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Health data from pre-registered patients is then passed on to doctors, who can make further recommendations or arrange a consultation.

“We want to change the mindset of doctors and patients, in which this technology is non-invasive and it is a self-service interaction, without feeling like a medical process – to encourage people to want to return to improve their own health,” said Tariq Hussain, Bodyo’s chief executive.

“There is an initial set-up process that can be time-consuming as it’s new. After that, once people are familiar with the pods, they will become very recognisable and user-friendly.”

Investment bank Alpen Capital recently warned of a shortage of nurses in a growing healthcare market, with Bodyo’s developers claiming the AiPods could help to fill the void.

About five nurses would need to extract the kind of health data produced from a short Bodyo scan, with a single nurse required to operate one of the pods.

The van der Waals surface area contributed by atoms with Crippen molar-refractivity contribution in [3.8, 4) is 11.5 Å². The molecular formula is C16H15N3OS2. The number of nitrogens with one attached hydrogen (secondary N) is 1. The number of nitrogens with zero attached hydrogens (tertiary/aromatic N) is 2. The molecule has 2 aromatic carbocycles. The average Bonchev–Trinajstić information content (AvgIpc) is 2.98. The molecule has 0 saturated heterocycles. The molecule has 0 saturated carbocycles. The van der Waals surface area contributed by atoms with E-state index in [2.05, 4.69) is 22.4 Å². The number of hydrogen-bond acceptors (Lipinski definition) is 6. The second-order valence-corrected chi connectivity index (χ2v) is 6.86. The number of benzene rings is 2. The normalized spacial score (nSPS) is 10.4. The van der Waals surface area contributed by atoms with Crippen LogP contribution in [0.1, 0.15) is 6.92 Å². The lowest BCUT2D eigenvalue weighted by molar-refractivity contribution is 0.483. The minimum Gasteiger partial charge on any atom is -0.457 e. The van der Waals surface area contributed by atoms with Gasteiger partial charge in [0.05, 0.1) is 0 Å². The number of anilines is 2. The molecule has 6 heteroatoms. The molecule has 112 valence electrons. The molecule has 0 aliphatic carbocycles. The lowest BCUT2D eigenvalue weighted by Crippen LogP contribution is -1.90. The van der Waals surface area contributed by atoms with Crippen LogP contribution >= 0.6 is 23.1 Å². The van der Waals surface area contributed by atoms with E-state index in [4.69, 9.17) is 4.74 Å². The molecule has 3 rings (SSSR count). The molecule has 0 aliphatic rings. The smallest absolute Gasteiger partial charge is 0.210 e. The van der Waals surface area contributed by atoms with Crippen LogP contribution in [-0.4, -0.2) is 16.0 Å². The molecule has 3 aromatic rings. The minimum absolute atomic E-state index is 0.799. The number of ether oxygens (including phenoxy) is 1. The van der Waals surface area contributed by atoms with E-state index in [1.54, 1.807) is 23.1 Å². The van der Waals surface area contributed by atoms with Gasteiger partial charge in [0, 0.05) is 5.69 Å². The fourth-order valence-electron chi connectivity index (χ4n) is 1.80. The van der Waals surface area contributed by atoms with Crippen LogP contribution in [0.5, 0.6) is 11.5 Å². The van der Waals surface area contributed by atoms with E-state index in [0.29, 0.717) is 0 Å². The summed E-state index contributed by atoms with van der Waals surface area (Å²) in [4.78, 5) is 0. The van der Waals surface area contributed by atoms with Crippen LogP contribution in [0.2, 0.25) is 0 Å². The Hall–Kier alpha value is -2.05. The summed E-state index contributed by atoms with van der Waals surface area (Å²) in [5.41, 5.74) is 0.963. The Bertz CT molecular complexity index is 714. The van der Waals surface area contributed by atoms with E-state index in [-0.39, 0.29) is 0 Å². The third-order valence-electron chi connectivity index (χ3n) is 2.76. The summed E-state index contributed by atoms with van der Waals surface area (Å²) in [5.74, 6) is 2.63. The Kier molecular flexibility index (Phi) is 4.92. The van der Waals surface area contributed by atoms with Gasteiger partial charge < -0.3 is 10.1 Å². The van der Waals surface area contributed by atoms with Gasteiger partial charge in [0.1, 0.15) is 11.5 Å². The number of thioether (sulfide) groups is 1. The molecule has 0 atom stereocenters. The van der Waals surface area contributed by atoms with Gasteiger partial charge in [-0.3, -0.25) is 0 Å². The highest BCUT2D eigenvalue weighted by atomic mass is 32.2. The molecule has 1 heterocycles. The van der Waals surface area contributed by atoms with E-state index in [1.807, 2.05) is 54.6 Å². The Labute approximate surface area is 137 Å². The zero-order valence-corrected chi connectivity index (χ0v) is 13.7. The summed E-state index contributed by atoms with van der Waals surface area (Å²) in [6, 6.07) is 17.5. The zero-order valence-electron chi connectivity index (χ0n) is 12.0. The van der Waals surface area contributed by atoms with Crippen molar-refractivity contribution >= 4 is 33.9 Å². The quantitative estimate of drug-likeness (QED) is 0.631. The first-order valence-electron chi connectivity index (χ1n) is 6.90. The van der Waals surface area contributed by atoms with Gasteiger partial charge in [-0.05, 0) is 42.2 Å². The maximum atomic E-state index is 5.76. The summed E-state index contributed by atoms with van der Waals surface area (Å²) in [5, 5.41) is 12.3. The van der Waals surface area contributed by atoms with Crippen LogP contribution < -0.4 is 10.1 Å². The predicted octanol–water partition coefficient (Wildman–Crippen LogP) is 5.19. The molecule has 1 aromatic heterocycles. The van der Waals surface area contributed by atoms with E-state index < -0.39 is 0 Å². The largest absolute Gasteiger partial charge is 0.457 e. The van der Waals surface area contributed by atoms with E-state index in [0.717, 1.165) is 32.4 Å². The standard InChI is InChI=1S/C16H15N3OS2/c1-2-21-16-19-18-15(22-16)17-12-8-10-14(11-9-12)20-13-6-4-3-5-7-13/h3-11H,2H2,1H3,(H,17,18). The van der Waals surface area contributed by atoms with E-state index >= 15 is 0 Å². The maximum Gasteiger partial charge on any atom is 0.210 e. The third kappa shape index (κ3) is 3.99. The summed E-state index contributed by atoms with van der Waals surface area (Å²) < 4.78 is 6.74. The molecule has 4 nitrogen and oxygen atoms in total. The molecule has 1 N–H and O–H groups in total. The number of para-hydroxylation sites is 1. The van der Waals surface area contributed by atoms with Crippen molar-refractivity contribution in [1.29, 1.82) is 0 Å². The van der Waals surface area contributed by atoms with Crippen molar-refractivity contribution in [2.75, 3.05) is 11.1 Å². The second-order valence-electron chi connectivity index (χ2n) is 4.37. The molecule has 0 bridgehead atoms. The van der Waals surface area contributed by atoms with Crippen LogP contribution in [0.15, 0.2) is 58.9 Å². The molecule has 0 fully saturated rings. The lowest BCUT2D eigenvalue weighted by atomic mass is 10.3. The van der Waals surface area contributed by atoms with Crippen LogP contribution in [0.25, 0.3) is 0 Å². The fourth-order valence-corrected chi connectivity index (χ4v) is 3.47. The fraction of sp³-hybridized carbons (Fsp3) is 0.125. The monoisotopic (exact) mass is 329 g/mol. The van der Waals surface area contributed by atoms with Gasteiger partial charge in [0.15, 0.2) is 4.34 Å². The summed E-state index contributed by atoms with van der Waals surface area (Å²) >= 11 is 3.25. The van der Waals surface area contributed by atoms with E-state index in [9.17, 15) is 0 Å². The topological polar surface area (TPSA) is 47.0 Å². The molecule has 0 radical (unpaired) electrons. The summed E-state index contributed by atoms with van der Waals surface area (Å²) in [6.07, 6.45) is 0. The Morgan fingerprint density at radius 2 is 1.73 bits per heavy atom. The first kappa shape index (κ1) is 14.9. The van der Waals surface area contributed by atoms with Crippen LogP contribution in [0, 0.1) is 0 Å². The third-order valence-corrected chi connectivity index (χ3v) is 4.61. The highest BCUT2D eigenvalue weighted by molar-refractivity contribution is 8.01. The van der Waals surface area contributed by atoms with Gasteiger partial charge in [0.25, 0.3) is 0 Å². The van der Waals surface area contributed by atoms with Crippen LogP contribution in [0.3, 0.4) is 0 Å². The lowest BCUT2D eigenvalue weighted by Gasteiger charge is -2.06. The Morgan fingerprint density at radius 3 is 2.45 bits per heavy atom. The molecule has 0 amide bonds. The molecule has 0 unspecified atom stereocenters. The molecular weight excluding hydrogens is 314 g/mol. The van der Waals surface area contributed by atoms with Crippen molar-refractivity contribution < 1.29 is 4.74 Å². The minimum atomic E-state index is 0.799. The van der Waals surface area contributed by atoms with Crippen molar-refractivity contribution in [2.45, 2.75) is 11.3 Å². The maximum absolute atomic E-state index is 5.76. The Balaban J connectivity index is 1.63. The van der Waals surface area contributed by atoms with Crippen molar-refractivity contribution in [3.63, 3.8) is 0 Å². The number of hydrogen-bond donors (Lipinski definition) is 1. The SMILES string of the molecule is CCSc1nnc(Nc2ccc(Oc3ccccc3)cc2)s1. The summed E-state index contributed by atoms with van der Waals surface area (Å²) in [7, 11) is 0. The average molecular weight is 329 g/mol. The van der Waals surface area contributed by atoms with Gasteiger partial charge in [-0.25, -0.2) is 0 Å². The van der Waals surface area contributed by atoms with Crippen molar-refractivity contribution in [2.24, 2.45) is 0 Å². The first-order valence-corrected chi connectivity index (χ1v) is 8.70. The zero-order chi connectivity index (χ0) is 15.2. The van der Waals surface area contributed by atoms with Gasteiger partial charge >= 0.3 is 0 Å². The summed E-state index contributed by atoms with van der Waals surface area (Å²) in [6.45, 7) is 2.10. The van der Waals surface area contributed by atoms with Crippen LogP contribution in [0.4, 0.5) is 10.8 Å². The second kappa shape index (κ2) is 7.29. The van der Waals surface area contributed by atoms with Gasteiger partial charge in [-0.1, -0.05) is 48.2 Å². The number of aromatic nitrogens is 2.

The technology promises to bring down overall healthcare costs, and empower individuals to take responsibility for their own health by giving access to their personal biometrics.

Companies could even offer employees financial incentives to improve their health, with regular monitoring of their progress to reduce the spiralling costs of future care of long-term chronic diseases like diabetes and heart disease.

Dubai, UAE, April 1, 2018.  
Launch of health pods that can diagnose illness and well being by Dubai Future Foundation.
Victor Besa / The National
National
REPORTER: Nick Webster
The health pods scan vital signs such as blood sugar level. Victor Besa / The National

“We envisage CEOs asking employees to encourage staff to have a Bodyo check once a month so they can then go to insurers to prove how healthy they are and manage their insurance costs accordingly,” said Mr Hussain.

“That model would then encourage an incentive programme to stay healthy.

“Dubai is a city of firsts, if they can incentivise people financially to look after their own health, that could be a massive statement in the way healthcare is managed in future.”

To rent out the pods, health authorities can expect to pay $1,000 to $1,400 (Dh3,650 to Dh5,100) a month per pod, depending on the rental term.